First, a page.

The Dow may have seen its first five-day win streak since February, but Leuthold Group's Jim Paulsen isn't running with the bulls.
The firm's chief investment strategist says he wouldn't be surprised if stocks soon retest this year's correction lows due to rising inflation.
"You're seeing more and more evidence that inflation has changed its stripes and is headed higher," Paulsen said Wednesday on CNBC's "Trading Nation." "What we're doing, as a result, is being forced to readjust interest rates and ultimately price-earnings multiples in stocks."
His thoughts came Wednesday as the 10-Year Treasury yield hit 3.014 percent — its highest level since April 26. The yield is also ticking higher, fluttering around September 2008 levels.
It's a textbook side effect of a maturing economic cycle with full employment, according to Paulsen. Stocks may have taken higher yields in stride on Wednesday, but he believes it's a temporary reaction.
"Margin erosion is starting to raise its ugly head a bit with some of the companies that have reported [earnings,]" he added. "We're going to see more of that with both labor and capital costs rising and commodity prices rising. You're going to see more companies experiencing erosion of margins, which could force Wall Street to lower estimates."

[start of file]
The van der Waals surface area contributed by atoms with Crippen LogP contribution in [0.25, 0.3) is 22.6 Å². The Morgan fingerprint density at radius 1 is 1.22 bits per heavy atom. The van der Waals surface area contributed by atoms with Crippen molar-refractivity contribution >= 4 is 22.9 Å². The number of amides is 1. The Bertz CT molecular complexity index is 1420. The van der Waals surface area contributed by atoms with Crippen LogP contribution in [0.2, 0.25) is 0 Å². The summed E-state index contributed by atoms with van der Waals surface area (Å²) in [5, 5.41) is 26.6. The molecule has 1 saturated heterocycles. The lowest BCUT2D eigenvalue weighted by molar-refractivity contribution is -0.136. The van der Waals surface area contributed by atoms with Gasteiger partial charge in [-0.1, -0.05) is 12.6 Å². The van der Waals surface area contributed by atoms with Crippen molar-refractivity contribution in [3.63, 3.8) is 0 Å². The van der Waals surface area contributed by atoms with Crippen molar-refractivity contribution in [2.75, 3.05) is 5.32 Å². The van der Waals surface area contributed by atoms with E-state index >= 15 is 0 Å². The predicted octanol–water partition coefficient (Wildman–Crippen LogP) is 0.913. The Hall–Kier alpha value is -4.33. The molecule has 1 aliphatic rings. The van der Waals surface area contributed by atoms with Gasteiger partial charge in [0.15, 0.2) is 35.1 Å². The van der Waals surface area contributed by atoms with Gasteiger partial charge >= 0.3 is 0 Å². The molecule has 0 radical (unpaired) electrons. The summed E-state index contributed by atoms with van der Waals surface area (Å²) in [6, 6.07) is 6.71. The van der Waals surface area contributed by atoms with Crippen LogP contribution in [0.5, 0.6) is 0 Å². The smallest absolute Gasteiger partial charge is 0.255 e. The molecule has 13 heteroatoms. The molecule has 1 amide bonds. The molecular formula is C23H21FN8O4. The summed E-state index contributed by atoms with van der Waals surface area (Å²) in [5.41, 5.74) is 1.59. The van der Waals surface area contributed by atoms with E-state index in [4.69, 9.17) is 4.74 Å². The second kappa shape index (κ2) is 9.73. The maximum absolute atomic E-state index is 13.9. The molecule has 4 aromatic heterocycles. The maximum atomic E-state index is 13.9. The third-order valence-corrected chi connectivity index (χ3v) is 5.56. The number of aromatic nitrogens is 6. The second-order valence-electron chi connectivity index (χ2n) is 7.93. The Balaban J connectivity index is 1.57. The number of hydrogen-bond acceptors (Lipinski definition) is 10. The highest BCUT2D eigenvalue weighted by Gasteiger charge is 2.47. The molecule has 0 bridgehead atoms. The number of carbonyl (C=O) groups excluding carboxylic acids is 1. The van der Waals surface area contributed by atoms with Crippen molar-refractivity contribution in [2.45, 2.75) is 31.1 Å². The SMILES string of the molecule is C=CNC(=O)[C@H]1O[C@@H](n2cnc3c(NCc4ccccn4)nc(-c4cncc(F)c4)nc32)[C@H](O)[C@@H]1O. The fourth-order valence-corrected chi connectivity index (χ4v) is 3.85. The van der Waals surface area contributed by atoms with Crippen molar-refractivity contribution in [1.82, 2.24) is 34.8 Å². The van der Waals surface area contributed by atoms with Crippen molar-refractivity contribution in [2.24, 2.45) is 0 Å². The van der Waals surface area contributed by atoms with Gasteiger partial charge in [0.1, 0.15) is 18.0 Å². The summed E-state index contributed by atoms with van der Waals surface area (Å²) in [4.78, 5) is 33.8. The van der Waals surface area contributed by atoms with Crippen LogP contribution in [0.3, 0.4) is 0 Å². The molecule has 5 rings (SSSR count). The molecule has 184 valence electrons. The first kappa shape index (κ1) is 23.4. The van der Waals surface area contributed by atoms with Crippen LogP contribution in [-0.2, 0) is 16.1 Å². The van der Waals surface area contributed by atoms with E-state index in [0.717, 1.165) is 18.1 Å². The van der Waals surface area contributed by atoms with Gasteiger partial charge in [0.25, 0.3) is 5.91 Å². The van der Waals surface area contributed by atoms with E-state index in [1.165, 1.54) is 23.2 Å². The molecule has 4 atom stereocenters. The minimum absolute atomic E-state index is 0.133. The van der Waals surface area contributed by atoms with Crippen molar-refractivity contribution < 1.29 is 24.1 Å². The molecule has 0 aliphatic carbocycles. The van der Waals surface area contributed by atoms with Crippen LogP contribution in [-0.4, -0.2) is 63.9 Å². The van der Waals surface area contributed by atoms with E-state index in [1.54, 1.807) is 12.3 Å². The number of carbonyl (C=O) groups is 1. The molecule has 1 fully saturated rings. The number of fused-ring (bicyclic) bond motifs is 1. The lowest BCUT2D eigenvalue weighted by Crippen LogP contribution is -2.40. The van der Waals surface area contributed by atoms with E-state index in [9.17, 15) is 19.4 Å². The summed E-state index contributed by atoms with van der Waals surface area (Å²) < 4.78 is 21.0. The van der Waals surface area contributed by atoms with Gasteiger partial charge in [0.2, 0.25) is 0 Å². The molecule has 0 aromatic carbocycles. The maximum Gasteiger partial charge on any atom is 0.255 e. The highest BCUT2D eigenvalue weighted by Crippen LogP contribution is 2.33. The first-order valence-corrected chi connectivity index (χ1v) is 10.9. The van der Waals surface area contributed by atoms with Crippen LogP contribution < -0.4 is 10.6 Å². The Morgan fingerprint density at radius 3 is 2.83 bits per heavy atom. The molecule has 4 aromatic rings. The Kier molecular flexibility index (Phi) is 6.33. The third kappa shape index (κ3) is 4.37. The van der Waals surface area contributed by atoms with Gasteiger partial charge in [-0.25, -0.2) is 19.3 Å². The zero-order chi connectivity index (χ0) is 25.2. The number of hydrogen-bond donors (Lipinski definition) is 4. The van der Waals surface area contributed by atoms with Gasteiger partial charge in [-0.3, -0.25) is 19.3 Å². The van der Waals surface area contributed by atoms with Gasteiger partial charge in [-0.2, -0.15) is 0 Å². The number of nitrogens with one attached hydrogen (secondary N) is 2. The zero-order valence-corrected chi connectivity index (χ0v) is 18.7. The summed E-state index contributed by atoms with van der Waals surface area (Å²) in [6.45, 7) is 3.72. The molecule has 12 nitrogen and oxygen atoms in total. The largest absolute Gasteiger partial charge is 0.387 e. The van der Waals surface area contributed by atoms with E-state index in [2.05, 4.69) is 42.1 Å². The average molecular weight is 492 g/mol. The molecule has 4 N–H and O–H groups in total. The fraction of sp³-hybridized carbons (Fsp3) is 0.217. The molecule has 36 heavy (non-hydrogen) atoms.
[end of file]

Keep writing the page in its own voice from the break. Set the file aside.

If investors aren't positioned right, Paulsen said, the damage could be downright painful. He expects the to end the year flat or slightly lower from current levels.
But he has a game plan to weather a correction-prone market.
"You can move away from the United States. I don't think overseas markets have nearly the issues that we have here," he said, adding that a commodity ETF, hedge fund exposure and capital goods sectors as places for portfolio protection.
Paulsen is also advocating cash as an option.
"The Federal Reserve is paying a little money on that now, and you might as well take advantage of it," he said. "If the market does hit another air pocket again, then you can use some of that cash and maybe the commodity ETF to go back in a bigger way towards equities."
He may have a cautious outlook, but he doesn't believe stocks have entered a bear market. Paulsen has been referring to 2018 as a "re-evaluation year."
"I am not convinced the bull [market] is over. I think this is more a pause, and maybe restart again in 2019. So, I don't want to get completely out," Paulsen said.